Manners says organisations still need to build a one-to-one relationship
with their customers. ’Any organisation that takes a ’one flavour suits
all’ international strategy will come a cropper, as this is likely to
alienate people,’ he says.
In the on-line world, as in real life, organisations need to give
customers local bias and value in their on-line communications,
depending on the brand and the messages they are trying to get
’A global PR campaign strategy really depends on brand positioning,’
says Vivek Chaudhri, research and evaluation director of broadcast and
on-line PR consultancy Bulletin International. He contrasts Nike, with
its ’Just do it’ campaign as a universal PR and advertising proposition
across the world, with Unilever which ’is more ’think global, act local’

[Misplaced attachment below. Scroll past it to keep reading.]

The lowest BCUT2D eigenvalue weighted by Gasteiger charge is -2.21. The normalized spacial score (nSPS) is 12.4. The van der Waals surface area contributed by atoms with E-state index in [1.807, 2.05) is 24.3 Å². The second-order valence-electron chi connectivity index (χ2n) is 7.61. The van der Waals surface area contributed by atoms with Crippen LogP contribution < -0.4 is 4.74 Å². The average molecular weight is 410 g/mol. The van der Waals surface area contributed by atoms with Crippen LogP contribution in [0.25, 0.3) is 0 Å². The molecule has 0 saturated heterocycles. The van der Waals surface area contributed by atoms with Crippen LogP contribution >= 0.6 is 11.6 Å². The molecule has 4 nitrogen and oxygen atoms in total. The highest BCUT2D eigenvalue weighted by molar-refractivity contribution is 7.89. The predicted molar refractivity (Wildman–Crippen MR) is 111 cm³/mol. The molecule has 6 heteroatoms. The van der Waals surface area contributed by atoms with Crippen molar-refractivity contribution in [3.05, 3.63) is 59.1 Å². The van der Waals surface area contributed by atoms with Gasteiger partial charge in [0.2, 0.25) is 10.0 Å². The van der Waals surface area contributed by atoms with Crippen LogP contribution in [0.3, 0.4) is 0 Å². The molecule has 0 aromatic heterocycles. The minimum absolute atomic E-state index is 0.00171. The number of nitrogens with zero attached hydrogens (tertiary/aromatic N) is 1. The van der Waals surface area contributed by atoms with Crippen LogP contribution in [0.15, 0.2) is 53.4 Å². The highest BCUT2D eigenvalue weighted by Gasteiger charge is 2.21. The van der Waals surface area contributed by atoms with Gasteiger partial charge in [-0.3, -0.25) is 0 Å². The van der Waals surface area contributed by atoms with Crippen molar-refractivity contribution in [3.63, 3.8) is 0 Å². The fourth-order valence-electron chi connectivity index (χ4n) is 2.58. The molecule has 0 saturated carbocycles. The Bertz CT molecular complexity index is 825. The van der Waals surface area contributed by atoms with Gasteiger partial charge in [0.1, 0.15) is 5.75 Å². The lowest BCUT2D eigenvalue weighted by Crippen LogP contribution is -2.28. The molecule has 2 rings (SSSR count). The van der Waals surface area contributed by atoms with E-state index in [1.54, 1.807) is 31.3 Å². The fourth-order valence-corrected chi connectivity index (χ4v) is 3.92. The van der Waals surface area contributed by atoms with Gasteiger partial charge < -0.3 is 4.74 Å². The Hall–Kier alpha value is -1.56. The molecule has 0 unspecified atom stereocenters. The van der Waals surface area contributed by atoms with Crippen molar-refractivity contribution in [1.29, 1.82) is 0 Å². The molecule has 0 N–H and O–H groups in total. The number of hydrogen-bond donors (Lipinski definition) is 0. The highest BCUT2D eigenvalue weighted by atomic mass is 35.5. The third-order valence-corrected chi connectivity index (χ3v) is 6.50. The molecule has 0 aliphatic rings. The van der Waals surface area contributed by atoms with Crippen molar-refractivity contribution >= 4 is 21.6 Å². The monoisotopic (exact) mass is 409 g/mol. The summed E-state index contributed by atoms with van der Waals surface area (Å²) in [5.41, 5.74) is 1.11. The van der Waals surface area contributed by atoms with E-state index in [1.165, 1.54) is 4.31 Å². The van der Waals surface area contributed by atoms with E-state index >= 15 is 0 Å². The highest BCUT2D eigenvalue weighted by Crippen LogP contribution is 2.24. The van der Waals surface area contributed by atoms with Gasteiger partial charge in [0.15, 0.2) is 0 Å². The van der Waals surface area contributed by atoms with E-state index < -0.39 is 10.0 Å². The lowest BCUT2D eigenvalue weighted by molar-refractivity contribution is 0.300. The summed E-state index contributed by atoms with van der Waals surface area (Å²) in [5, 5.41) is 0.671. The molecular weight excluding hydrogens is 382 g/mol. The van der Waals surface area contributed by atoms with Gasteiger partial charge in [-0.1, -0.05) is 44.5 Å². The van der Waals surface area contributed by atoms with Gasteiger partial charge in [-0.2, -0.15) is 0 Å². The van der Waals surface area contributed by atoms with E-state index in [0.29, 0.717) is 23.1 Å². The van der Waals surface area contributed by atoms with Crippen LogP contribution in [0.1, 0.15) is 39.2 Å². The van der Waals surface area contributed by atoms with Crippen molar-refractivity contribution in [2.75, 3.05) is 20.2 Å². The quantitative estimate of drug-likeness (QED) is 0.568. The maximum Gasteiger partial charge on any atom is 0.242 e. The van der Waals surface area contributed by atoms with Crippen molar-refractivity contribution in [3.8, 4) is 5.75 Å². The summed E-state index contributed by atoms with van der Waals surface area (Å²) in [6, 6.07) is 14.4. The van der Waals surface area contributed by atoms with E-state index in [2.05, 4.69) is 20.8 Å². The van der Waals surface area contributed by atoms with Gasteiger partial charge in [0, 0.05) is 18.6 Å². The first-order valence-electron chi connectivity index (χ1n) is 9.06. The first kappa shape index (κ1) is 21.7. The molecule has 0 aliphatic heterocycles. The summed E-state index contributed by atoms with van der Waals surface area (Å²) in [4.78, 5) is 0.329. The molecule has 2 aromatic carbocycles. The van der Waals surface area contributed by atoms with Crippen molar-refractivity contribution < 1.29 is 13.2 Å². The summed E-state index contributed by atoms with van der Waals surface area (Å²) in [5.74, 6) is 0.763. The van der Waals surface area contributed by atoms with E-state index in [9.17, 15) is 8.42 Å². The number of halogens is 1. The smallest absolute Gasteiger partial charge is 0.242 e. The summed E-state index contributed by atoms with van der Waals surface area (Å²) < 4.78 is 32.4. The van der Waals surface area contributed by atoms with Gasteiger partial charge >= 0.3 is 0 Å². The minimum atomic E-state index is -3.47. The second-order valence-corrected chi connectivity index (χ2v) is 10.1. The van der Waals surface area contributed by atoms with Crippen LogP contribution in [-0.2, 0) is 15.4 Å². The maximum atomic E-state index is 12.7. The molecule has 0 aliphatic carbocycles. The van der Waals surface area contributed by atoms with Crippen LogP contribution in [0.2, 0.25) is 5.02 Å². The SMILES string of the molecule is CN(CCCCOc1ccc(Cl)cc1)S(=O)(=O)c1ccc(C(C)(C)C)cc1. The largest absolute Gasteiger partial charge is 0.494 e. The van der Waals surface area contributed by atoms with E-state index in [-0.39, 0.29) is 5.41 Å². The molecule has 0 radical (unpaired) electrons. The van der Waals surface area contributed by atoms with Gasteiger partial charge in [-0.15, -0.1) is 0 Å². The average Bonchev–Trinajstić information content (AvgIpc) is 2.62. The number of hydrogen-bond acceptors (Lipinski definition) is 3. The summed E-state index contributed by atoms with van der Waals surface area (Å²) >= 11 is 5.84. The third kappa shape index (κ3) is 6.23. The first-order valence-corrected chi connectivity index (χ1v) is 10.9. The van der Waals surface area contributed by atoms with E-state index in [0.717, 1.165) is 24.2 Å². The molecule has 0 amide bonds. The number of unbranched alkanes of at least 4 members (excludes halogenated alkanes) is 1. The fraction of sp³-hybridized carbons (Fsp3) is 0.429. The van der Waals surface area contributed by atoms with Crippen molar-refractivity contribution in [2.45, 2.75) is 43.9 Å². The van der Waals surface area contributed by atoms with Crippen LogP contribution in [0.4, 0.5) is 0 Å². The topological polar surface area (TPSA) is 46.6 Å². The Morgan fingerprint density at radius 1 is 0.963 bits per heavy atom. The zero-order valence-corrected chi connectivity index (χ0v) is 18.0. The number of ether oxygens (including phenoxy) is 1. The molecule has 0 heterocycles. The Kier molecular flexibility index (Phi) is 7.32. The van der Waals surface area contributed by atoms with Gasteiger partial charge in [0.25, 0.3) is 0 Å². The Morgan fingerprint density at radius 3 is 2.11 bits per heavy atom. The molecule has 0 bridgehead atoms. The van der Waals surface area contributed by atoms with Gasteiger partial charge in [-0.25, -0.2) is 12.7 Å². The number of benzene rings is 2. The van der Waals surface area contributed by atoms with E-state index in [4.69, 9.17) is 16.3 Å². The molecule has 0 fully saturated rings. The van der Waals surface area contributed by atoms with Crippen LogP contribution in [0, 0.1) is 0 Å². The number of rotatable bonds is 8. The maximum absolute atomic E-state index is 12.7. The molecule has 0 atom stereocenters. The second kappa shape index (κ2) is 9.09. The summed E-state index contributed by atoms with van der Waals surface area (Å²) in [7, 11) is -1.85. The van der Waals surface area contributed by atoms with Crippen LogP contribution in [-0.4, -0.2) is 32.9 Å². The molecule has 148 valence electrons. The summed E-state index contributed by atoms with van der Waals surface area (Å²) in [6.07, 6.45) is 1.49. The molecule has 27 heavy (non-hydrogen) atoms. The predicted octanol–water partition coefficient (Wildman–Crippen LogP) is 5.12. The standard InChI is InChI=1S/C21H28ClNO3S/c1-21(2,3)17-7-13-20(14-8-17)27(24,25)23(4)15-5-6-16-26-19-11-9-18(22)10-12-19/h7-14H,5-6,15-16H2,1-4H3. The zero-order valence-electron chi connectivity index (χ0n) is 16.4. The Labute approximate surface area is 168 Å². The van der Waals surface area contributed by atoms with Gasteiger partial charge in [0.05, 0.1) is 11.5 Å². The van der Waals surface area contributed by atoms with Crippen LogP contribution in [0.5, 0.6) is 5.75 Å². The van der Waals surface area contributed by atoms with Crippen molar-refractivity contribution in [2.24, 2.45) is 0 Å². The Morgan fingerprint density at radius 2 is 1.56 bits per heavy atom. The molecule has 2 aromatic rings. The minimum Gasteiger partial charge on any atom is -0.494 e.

with its brands, changing its PR and advertising in different countries
accordingly,’ he says.
As the internet pushes brands to become more global, organisations with
changing interests in different markets still need to study the overall
picture. But many believe that there are also practical reasons for
local market evaluation.
’Most evaluation is still done country-by-country, because it is
influenced by a company or PR operator’s business model,’ says Peter
Christopherson, business development director of communications research
’Most organisations have a local operator, and most need to devolve
information to a locality because projects are funded there, or regional
priorities are different from HQ,’ he adds.
Central management may focus on the bigger picture of how messages are
portrayed across Europe for instance, but a German or Spanish operator
needs the detail of how and why activities have hit targets closer to
For operators such as manufacturers, whose international landscape is
defined by where they do business, changing the mindset of geographical
boundaries is likely to take time. Countrywide Porter Novelli has worked
with the Association of Plastic Manufacturers in Europe for the past ten
years. ’By definition, this means that their outlook is broadly